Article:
It’s just lame construction all around, and all designed to pit Ferrell’s toned-down Bush impersonation against Galafianakis’ Seth persona (minus all the brilliant non-sequitur that actually makes that character funny). I was excited to see Galafianakis break out of his lovable-retard man-child character a bit and play with something he’d created, but then he marched on screen straight out of Due Date with a small dog on a leash a fanny pack. Roach gets out of the way, but that’s not what good comedy needs. The kind of anarchy and absurdity that these guys are good at needs someone who knows how to get in there, stoke the fires, capture it, and still cut together a narrative.

I just have a serious problem with comedies from which you could cut together a YouTube montage not much longer than the trailer and pack in every laugh-worthy moment.

Nick Nunziata: Aside from jokes featuring Pugs and a little too much mileage given to Brian Cox’s maid this thing just breezes along and balances easy jokes with a few pointed barbs about the system. Adam McKay is a writer and producer on this and anyone who follows his Twitter knows he has very strong political opinions. It’s fun to see how he channels those things as he shows the corruption and lunacy of the campaign process through the lens of a mainstream comedy. And this is a mainstream comedy. For a mainstream comedy it has just enough brains and just enough fun to escalate it past the bulk of what is sold as side-splitting fare.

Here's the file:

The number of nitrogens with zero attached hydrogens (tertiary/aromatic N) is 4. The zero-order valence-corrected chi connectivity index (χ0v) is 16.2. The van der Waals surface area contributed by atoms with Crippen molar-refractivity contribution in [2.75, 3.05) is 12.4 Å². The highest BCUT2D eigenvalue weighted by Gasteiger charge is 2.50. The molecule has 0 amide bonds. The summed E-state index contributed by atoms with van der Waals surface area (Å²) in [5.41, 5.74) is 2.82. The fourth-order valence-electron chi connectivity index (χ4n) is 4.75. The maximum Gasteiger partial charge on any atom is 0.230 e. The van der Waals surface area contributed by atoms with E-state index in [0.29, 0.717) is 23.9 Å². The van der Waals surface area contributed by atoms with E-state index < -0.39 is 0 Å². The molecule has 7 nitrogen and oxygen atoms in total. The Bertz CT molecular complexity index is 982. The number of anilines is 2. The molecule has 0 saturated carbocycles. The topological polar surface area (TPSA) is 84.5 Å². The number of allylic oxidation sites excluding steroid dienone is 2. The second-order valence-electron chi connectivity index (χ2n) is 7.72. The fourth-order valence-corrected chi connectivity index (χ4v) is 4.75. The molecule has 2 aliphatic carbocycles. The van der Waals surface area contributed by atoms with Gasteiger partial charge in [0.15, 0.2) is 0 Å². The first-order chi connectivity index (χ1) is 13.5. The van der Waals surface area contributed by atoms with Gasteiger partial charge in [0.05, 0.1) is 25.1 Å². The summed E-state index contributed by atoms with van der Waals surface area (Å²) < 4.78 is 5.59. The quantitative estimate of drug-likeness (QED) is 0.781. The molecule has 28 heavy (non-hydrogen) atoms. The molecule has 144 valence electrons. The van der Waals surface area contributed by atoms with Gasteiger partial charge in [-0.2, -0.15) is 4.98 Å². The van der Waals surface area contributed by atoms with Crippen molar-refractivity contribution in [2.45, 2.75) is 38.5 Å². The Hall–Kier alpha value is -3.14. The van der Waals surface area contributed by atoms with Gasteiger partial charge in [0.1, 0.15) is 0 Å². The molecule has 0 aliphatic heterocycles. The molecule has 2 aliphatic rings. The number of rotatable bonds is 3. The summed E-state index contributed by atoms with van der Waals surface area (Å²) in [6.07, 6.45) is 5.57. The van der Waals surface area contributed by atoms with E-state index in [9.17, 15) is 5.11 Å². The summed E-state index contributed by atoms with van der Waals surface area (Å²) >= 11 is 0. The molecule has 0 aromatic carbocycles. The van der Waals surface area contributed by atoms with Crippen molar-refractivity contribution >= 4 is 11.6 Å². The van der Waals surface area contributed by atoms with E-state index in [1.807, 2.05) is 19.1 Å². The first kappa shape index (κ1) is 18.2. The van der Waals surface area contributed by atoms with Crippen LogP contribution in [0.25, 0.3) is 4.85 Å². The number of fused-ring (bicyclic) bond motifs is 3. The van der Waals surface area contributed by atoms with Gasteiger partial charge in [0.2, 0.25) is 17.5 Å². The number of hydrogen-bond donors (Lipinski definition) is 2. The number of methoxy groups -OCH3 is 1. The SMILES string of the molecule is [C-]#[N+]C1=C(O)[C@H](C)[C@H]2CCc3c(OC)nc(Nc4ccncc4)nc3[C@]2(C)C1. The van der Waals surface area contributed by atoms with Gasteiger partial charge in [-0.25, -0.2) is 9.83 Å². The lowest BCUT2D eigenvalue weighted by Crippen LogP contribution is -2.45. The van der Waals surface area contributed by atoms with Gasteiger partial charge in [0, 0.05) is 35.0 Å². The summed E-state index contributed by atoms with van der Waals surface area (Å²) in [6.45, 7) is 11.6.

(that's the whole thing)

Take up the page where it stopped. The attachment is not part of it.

Tim Kelly: Nick brings up politics, but the sharp wit comes with a bipartisan slant. It’s not so much finger-pointing as it is shedding light on the lunacy of election rituals. Be it the farce of the attack ads or the delicate puppetry with which Dylan McDermott manipulates the canidates. The film doesn’t arrive at any conclusions you haven’t probably already reached yourself – seperating it from more challenging fare. And Renn’s right narratively speaking, you could string jokes together and still skip the narrative whole. I think that, under serious scrutiny, that’s true for a few comedies we’d probably all agree are classics. Is The Campaign a classic? No, but it’s good for more than a few laughs.


Out of a Possible 5 Stars